Understanding Types of People
4. THE NEGATIVE
– Responds to any proposal with an explanation like “It won’t work”, “It’s no use trying”, or “We tried that last year”, “Forget it, they’ll never let us do it.”
– Dampen any suggestion regardless of merit, and never come up with an alternate solution or action plan.
Understanding The Behaviour
– Negatives truly feel disappointed and defeated, and their pessimistic comments can easily arouse anger in those around them.
– They are not by intention obstructionists to every scheme. They really do believe that the blocking forces are out of their, or any ordinary person’s control. The negatives they see are real and absolute barriers, rather than obstacles that one might go around, through, or over.
– They are convinced that they have little power over their own lives, or that they have almost no ability to influence things.
– They also believe that others in power don’t care or are self-serving, their negative statements are made with conviction. This leads them to believe that those who have power cannot be trusted, or cannot be counted upon to act reasonably and consistently.
Coping With Negatives
– Be alert to the potential, in yourself and in others in your group, for being dragged down into despair.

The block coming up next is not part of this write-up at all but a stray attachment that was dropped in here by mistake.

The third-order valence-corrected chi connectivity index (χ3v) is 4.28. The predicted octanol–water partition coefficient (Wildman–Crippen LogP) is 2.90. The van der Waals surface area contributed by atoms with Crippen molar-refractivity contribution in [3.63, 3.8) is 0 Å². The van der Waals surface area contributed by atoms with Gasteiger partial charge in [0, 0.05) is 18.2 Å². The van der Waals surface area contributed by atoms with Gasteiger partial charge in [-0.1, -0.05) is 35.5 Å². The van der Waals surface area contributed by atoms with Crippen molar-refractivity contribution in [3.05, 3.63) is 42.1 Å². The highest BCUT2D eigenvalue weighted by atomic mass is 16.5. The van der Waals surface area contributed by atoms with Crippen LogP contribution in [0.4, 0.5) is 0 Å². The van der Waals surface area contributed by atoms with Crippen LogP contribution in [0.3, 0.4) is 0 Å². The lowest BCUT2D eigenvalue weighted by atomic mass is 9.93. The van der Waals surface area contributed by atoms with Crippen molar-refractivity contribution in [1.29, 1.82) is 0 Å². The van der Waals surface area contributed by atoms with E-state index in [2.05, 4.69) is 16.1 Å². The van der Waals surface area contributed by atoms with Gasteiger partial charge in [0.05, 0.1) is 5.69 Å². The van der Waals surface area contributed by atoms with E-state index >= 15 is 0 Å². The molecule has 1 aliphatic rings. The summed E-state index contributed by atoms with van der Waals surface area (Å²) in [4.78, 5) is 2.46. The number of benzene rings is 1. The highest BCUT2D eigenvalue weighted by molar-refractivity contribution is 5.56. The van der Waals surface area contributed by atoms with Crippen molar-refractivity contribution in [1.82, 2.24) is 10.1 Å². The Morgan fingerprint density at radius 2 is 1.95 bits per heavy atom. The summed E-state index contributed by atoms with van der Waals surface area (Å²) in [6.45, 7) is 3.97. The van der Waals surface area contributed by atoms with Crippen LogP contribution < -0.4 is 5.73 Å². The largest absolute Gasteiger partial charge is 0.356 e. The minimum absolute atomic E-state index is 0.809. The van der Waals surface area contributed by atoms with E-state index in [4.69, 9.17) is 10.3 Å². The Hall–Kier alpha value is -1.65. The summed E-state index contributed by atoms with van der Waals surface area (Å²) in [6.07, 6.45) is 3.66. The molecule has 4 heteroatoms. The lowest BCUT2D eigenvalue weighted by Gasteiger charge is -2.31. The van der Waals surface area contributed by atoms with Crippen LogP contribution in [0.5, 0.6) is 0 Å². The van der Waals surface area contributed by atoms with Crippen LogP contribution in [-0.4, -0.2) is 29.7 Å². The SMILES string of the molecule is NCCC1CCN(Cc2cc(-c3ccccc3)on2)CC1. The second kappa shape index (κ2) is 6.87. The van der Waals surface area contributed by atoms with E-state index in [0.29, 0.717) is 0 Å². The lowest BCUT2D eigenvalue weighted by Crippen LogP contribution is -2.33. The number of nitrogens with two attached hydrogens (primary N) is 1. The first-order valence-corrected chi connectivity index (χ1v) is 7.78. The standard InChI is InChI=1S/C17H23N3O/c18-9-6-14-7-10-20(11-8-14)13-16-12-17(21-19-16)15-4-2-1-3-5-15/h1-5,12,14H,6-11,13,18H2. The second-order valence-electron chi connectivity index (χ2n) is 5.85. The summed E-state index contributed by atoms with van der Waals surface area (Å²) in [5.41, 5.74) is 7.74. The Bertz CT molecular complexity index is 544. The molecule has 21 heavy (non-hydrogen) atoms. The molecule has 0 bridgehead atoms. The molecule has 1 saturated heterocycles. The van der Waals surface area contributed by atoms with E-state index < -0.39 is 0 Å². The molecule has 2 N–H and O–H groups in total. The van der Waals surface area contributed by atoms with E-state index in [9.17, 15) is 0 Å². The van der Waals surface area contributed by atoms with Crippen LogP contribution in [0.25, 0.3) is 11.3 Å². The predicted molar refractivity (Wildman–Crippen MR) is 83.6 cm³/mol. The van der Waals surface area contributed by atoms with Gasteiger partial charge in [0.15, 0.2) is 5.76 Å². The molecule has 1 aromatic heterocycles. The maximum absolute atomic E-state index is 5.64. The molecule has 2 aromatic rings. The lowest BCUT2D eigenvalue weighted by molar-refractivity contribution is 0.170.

– Make optimistic but realistic statements about past successes in solving similar problems.
– Don’t try to argue Negative people out of their pessimism. They may not be wrong. Instead of confronting the Negative directly’, your strategy should be one of showing that some alternatives are worth trying, even if the Negative may be right that they’ won’t work.
– Don’t rush into proposing solution alternatives yourself until the problem has been thoroughly’ discussed. The more that an issue is specified, by asking what, where, why, and how questions, the more clearly it exists as a problem rather than simply as complaint. If you prematurely propose a possible way out of the problem, the Negative person will do well what he or she does best – explain why it won’t work.